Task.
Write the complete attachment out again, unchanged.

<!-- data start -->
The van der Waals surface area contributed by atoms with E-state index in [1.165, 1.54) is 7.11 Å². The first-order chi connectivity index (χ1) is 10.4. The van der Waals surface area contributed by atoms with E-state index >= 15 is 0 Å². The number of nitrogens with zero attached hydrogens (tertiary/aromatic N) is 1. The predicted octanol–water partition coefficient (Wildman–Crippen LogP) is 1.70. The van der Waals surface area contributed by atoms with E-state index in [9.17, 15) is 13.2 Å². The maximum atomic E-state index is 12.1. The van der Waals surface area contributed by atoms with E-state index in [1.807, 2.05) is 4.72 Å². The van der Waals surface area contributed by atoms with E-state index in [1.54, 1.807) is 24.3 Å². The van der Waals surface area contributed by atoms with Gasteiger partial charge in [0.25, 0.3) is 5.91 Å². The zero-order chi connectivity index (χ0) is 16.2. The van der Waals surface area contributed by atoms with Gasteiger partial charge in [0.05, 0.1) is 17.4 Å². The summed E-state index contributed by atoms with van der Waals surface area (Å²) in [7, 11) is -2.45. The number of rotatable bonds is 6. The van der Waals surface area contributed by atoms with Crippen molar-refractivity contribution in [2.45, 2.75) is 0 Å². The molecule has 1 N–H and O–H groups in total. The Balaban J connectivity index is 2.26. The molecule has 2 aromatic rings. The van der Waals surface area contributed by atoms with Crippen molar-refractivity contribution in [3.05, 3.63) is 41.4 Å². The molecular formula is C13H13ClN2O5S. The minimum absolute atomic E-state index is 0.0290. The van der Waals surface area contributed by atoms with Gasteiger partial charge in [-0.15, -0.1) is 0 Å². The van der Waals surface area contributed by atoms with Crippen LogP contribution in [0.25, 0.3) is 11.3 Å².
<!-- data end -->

The van der Waals surface area contributed by atoms with E-state index in [1.165, 1.54) is 7.11 Å². The first-order chi connectivity index (χ1) is 10.4. The van der Waals surface area contributed by atoms with E-state index >= 15 is 0 Å². The number of nitrogens with zero attached hydrogens (tertiary/aromatic N) is 1. The predicted octanol–water partition coefficient (Wildman–Crippen LogP) is 1.70. The van der Waals surface area contributed by atoms with E-state index in [9.17, 15) is 13.2 Å². The maximum atomic E-state index is 12.1. The van der Waals surface area contributed by atoms with E-state index in [1.807, 2.05) is 4.72 Å². The van der Waals surface area contributed by atoms with E-state index in [1.54, 1.807) is 24.3 Å². The van der Waals surface area contributed by atoms with Gasteiger partial charge in [0.25, 0.3) is 5.91 Å². The zero-order chi connectivity index (χ0) is 16.2. The van der Waals surface area contributed by atoms with Gasteiger partial charge in [0.05, 0.1) is 17.4 Å². The summed E-state index contributed by atoms with van der Waals surface area (Å²) in [7, 11) is -2.45. The number of rotatable bonds is 6. The van der Waals surface area contributed by atoms with Crippen molar-refractivity contribution in [2.45, 2.75) is 0 Å². The molecule has 1 N–H and O–H groups in total. The Balaban J connectivity index is 2.26. The molecule has 2 aromatic rings. The van der Waals surface area contributed by atoms with Crippen molar-refractivity contribution in [3.05, 3.63) is 41.4 Å². The molecular formula is C13H13ClN2O5S. The minimum absolute atomic E-state index is 0.0290. The van der Waals surface area contributed by atoms with Gasteiger partial charge in [-0.15, -0.1) is 0 Å². The van der Waals surface area contributed by atoms with Crippen LogP contribution in [0.25, 0.3) is 11.3 Å².